As another May rolls around, we celebrate another Asian Heritage Month and all of the bullshit and joy that comes with it. Not that we shouldn’t usually celebrate our Asian heritage and culture, it’s just that most of the time we’re too caught up with living it to celebrate it.
As we’ve learned through Google, our zodiacs represent a harmony between yin and yang. Flora, the dragon, and Naomii, the tiger. Not to read too much into Chinese zodiacs or be too superstitious, but our zodiacs apparently have very high compatibility—to no one’s surprise. We’ve always said we’re essentially the same person but in different fonts. Of course, it doesn’t literally mean we’re the same person—God knows we’ve encountered the racist “all Asians look the same” attitude too many times.
What we mean is that being of the diaspora often comes with shared experiences. There are nuances, but there are also a lot of similarities. We come from different parts of Asia, for example. But both of our families have brought our culture and identity to a new place, and both of our families have had to navigate the line between survival and tradition, assimilation and heritage. Often, we exist between two worlds, and it’s hard to tell which one is our home and which one we belong to. Maybe it’s both. Maybe it’s neither.
And maybe we exist in a new space, one that’s hard to define. One made up of red undies on Chinese New Year and drinking beersies on Crate Day. One where we watch Sex and the City on repeat while acknowledging its Eurocentricity. One where we switch between English and (sometimes broken) Shanghainese, Mandarin, Cantonese, and Hokkien. One where bubble tea is embraced but chicken feet are still derided. One where we have to come up with another list item so that the paragraph doesn’t end after unlucky number four.
It’s hard to trace the exact paths that got us here. There’s a long, complicated history of violence, colonialism, and unrest between Asia and the West. And then there’s more local context: exclusionary immigration policies based on ethnicity were only abolished in 1987.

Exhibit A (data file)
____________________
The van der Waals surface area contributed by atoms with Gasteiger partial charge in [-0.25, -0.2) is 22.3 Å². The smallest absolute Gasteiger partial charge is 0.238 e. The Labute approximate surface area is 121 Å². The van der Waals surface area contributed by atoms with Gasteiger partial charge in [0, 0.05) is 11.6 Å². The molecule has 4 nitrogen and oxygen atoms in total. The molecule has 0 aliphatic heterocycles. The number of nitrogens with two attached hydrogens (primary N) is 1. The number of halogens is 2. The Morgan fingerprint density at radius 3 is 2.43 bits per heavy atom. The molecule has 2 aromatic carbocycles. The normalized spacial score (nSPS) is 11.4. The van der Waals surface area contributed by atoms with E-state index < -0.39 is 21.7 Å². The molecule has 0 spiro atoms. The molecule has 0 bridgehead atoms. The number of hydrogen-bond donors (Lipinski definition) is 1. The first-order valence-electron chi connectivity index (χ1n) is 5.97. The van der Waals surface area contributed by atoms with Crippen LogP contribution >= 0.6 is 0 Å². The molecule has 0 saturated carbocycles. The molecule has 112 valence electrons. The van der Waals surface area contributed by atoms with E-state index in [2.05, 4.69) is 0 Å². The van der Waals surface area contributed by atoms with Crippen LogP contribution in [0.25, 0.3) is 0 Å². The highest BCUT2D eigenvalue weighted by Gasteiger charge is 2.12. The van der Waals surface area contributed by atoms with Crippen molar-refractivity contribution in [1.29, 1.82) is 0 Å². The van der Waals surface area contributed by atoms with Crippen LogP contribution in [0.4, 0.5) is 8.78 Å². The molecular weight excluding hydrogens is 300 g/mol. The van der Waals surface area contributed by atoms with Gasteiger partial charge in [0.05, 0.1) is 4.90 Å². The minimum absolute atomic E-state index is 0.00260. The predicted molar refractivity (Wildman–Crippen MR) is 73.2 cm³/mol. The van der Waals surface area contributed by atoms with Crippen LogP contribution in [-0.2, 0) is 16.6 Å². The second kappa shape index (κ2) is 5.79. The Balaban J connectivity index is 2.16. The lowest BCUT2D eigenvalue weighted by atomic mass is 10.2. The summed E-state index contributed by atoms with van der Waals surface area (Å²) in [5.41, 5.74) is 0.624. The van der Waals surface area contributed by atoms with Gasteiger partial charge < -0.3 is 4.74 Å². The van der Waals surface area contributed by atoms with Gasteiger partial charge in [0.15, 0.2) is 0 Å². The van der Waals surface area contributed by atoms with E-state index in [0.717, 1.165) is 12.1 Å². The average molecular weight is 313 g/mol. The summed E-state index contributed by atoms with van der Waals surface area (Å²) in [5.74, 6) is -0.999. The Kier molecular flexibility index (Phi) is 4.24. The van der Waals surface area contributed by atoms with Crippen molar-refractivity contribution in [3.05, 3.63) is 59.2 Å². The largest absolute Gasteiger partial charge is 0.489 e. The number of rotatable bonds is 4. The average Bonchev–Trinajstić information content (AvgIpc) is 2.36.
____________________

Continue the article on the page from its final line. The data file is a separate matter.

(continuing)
As teenagers, we couldn’t tell you why we disavowed our culture so avidly and argued with our parents. Maybe it’s intergenerational trauma, maybe it’s internalised racism. But as adults, we recognise the centuries of geopolitics that enable us to call Aotearoa New Zealand our home. Our past shapes the present, but we shape the future.
Our heritage is one of loss and hardship, but it’s also one of determination, strength, and bravery. We’re migrants. And those generations of adaptation and struggle only compound to create something new. Diamonds are created under pressure, after all. Decolonisation is a verb, not a noun. And acknowledging, unpicking—and yes—celebrating our heritage is only the first step. In Aotearoa, the next is acknowledging our role as tangata tiriti, and supporting tino rangatiratanga.
So, in this issue, among the articles that will hopefully make you laugh or feel some kinda way, we: celebrate success, talent, and self-acceptance; explore different aspects of uni life and student culture; and question the representation of marginalised groups and the beliefs we held as children.
Because our shared heritage is more than intergenerational trauma: it’s a chance at a new beginning.
Flora Xie (she/her) and Naomii Seah (she/her)